A woman narrates how she developed a love of photography and how it made her “feel like a person”. In the present day, she comments that still “has fight” in her, and notes how a boy playing in a fountain nearby would make a good photograph. The woman is Sicilian photographer Letizia Battaglia and she has led an extraordinary life. As a photojournalist in the 1970s, she was the first female photographer to work for a local paper. Three days after starting work, she witnessed her first murder. Battaglia dedicated her career to documenting the life and vicious crimes of the Corleonesi Mafia, a task that still haunts her at the age of 84.
‘Shooting the Mafia’ offers an incredible look into one of the bloodiest epochs in Italy's recent history. One should be warned that Battaglia's striking black-and-white photographs become graphic and disturbing from early on and the horror and violence in them is tangible. One at the end of the flick depicting a child is especially horrific. Battaglia talks about wanting to destroy the negatives, but having no right to.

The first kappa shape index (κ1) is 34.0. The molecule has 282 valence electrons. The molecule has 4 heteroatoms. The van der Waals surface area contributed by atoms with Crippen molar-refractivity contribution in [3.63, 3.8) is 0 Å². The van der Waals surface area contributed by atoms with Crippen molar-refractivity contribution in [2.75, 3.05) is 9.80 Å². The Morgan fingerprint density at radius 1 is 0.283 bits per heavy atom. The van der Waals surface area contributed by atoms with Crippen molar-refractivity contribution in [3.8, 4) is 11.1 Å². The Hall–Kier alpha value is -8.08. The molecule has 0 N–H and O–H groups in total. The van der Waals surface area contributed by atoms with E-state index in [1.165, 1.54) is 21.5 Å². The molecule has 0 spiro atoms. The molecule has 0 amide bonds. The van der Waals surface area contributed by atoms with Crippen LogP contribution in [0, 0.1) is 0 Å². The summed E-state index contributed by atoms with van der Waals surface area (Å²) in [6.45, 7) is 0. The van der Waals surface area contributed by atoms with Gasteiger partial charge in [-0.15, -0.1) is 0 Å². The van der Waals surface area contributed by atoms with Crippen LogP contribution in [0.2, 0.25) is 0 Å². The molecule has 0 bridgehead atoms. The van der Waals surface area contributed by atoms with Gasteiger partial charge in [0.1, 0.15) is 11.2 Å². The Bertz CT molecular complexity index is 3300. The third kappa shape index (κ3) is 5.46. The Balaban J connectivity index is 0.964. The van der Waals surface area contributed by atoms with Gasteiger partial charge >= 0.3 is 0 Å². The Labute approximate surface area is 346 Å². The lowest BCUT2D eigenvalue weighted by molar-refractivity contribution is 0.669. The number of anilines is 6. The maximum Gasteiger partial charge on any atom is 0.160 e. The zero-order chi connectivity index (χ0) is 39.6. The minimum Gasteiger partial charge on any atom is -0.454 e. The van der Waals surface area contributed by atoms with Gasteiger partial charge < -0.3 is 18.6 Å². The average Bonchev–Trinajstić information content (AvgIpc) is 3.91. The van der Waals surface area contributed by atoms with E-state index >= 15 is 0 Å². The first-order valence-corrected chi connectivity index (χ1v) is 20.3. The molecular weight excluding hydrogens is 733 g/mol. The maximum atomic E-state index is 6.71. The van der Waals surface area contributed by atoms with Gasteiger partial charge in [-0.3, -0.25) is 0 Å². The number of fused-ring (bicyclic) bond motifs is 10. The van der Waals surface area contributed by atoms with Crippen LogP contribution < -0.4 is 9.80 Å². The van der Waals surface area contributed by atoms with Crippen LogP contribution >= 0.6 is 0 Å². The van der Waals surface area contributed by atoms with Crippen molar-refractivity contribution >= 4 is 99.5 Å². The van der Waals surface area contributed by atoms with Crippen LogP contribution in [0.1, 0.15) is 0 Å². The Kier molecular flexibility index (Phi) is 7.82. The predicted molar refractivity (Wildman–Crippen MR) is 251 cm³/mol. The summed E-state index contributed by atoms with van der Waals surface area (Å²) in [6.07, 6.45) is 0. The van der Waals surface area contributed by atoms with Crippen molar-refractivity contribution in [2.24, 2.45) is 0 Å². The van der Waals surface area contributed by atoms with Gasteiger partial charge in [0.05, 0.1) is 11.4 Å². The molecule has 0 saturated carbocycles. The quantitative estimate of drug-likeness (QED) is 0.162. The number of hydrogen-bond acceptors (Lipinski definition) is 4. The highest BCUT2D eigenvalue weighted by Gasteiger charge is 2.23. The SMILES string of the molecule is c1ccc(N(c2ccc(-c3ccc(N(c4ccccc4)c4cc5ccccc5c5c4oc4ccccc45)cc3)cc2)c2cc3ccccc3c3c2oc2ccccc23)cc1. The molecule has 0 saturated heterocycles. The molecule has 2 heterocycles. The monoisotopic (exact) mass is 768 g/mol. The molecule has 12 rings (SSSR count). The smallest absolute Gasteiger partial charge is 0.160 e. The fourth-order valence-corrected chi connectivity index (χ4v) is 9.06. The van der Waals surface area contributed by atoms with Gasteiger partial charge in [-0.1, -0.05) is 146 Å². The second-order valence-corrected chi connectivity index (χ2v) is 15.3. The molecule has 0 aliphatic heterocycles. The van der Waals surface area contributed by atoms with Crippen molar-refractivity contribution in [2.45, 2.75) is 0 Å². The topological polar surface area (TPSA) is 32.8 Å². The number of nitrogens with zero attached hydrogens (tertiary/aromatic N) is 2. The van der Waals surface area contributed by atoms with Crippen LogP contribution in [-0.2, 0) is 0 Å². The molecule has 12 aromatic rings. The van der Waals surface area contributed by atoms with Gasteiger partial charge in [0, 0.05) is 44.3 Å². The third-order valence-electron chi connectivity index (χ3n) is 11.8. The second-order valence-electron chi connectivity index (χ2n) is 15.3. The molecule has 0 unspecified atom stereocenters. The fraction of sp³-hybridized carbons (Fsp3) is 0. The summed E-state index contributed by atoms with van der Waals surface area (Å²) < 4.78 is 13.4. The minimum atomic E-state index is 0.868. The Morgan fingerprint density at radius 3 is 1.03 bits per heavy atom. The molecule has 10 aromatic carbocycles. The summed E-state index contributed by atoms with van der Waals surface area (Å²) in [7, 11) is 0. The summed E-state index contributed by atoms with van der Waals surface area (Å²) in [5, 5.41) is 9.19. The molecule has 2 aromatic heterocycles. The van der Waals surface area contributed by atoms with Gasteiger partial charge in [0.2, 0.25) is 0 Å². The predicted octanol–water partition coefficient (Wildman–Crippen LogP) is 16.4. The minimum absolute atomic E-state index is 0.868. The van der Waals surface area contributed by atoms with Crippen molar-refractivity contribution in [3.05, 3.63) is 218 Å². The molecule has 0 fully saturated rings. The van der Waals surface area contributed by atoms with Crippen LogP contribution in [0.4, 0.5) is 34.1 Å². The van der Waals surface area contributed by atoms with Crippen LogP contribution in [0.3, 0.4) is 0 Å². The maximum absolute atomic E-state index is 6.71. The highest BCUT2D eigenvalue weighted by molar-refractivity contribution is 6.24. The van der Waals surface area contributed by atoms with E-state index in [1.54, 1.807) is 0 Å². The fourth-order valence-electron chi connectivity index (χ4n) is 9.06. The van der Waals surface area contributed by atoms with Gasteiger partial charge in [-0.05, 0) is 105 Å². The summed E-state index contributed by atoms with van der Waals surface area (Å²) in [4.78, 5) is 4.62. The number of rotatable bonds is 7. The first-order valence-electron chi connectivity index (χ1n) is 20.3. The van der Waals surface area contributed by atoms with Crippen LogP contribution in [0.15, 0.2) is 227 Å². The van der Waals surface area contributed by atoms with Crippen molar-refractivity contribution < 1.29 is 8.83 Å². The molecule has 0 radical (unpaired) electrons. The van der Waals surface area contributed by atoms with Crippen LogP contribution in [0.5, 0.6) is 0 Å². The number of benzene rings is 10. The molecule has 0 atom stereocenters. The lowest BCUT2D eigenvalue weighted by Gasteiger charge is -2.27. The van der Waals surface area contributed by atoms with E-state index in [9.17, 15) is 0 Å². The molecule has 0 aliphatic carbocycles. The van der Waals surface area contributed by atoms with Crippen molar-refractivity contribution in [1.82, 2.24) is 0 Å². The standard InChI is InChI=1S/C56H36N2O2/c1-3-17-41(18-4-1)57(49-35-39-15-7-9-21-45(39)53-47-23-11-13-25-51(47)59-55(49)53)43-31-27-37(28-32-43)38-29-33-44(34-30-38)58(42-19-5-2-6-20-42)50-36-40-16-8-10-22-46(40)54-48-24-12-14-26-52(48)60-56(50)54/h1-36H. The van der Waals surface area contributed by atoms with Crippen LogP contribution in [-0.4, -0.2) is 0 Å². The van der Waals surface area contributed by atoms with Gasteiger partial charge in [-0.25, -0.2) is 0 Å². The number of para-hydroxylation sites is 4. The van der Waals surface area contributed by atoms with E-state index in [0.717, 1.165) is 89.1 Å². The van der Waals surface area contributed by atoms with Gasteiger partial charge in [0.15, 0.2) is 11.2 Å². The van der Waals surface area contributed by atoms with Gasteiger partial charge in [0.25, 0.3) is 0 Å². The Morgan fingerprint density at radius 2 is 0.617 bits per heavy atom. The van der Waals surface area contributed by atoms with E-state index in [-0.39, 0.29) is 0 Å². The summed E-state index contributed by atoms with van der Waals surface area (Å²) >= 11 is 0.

Battaglia reflects on her sad childhood and controlling farther; how she was sent to be a nun and came back an atheist. She notes how women had little freedom in this time, their lives ruled by men and how her marriage was an unhappy one as her husband was, again, controlling. She was determined to break free and proves herself as a force you could easily fall in love with – and as we see from her two ex-boyfriends, who express much love and respect for her, many did.
Our subject is a cool, slightly mad (she reflects that she had to be a bit crazy to give her courage when she received death threats) lady. By the end of the film, she's dating someone 38 years younger than her, has dyed her hair pink, and is taking pictures of this elderly woman who is buck naked. You have to appreciate that ballsiness. Letizia gains amazing insight into the people she photographs. Even her venture into politics are interesting, at a time when the war with the mafia raged on.
The doc effectively, harrowingly communicates the pain of the individual and of the Sicilian nation due to the tyranny of the mafia. The only mild criticism of ‘Shooting the Mafia’ is its perspective gets a bit muddled and one gets the sense that some subtitles were lost in translation. Generally speaking though, it’s a fascinating, albeit unsettling, documentary.